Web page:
From the Narcissus, with its stunning foliage, to the delicate Nemesia, flowers that start with N include several options that are perfect for those who aren’t full-fledged ‘green thumbers.’ In this article, I review 13 excellent these flower ideas for your garden.
Unforgettable Flowers That Start With N
Whether you’re a bonafide horticulturist with years of experience under your belt or a newbie gardener just dipping their toes in the world of landscaping, these flower species are sure to impress!
I’ve also added a few tips and tricks to help keep your plants happy and healthy. Check it out.
Nemesia plants also go by the name ‘snapdragons’ because of how their blooms resemble a dragon’s nose. In addition to their memorable name, they’re also known for their sweet fragrance.
Gardeners typically plant Nemesia plants as a ground cover because they tend to grow low to the ground, reaching only 12 inches high. They also make nice edges and borders.
These flowering plants thrive in moist soil, warm weather, and full sunlight. Their most prevalent colors are pink and lavender.
Narcissus plants also go by ‘paperwhite’ because of the pale white color of their blossoms. They’re often used to represent renewal and rebirth, not just because of their color but also because they’re one of the first bulbs to appear in the early spring.
When mature, the flowers consist of six petals surrounding a bulb-shaped middle. The blooms are mostly white and yellow but can also be pink or orange, depending on the variety.
These hardy plants like their soil to be consistently moist but never soggy. They can handle direct sunlight, but the flowers will bloom longer if kept in partial or indirect light.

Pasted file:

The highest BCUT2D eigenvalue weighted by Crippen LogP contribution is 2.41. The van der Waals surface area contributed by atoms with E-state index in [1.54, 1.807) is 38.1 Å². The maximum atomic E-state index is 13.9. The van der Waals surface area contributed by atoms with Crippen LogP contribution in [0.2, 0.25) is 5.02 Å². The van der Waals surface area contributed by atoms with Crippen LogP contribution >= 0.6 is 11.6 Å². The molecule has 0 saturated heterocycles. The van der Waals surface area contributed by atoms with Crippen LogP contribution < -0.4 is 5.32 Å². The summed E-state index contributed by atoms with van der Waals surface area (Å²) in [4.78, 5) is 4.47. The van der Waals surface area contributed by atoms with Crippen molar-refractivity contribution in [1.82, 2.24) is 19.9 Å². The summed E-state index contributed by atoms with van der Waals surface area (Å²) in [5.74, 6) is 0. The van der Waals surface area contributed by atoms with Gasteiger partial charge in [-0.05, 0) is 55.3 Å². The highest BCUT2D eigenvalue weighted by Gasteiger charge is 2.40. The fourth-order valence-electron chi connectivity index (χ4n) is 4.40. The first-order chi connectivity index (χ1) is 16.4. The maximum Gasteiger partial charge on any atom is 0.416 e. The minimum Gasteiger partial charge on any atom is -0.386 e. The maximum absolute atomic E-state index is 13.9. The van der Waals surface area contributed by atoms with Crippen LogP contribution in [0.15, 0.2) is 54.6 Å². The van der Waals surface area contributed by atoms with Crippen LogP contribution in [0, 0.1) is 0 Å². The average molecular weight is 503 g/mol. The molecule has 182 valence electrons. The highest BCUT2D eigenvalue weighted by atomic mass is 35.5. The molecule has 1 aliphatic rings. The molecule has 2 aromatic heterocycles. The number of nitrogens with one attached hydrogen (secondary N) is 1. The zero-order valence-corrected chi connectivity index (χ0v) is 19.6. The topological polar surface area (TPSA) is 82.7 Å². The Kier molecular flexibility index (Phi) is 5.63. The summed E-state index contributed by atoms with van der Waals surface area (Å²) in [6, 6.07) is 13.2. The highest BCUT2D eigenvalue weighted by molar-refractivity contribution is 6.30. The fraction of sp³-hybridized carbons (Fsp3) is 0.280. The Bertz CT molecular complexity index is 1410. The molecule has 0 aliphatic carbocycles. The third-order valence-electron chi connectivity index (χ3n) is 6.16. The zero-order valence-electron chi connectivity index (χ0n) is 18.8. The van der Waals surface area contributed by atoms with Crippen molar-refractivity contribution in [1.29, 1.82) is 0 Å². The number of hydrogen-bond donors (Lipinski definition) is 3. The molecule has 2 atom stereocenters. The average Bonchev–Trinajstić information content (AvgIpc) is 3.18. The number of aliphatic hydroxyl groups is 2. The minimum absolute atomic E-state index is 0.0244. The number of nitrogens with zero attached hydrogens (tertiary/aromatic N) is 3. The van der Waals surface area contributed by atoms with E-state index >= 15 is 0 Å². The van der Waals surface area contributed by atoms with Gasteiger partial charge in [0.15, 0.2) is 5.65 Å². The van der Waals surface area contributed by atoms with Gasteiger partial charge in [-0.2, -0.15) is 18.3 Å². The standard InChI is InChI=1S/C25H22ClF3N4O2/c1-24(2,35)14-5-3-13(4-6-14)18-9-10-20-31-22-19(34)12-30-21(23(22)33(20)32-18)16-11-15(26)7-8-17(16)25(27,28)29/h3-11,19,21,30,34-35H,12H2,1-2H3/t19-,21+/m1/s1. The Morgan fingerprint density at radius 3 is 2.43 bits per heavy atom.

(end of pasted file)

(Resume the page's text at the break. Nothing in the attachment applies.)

Do you enjoy the scent of peppermint? Then, this one perennial plant you should definitely have in your garden.
Commonly referred to as ‘catmint,’ this plant is, not surprisingly, a member of the mint family. This means it’s easy to grow and will do wonders when it comes to chasing away pesky insects.
Nepeta plants bear blooms in various shades of blue starting in early summer. While captivating, these plants tend to have a sprawling pattern. As a result, gardeners prefer planting them along the edge of flower beds and walkways to create a stunning border for your garden.
If you’re looking for a flowering plant that blooms in the fall when all your other plants are wilting away, then these are for you. The delicate blossoms are tiny and come in various shades of white, red, and pink.
With such a distinctive appearance, Nerine plants add a unique style to any space. They’re quite versatile and do fine both indoors and outdoors.
It’s also impressive how hardy these plants are. They can tolerate all types of soil, but they prefer a dry substrate. They also need lots of direct sunlight to bloom consistently.
Nymphea belongs to the same family of flowers as the water lily, which explains their similar coloring and appearance. If you have a pond in your garden, then this plant will make a terrific addition to your landscape.
The long-lasting Nymphea flowers bloom from March to September. Their leaves are waxy to increase their buoyancy and make them able to float on the surface of the water with ease.
The best thing about aquatic plants, such as the Numphea, is that they add a unique look to your outdoor space with their stunning blooms. Not only that, but they play a significant role in filtering out the water, reducing algae growth, and providing your pond with shade.
Nolana plants bear a strong resemblance to the morning glory blossom. However, these perennials are hardy with a laid-back attitude.
The blooms start to appear in early summer. The flowers are mostly blue with a slightly greenish tint. Their bright yellow centers are known to attract hummingbirds, bees, and other pollinators.
They’re highly tolerant of almost all soil types, from gravel to dry desert sand; they’ll quickly adapt and grow no matter where you plant them. They only ask that their substrate is well-draining to prevent root rot disease.
The Nigella plant gets its name from the Latin word for black, niger. The term refers to black seeds in the middle of the flower that help make cultivating this plant so easy.
This annual plant starts to bloom at the onset of summer, with blossoms appearing in a wide range of colors. Even though each variety has its own color theme, the most common shades are blue, white, and lavender.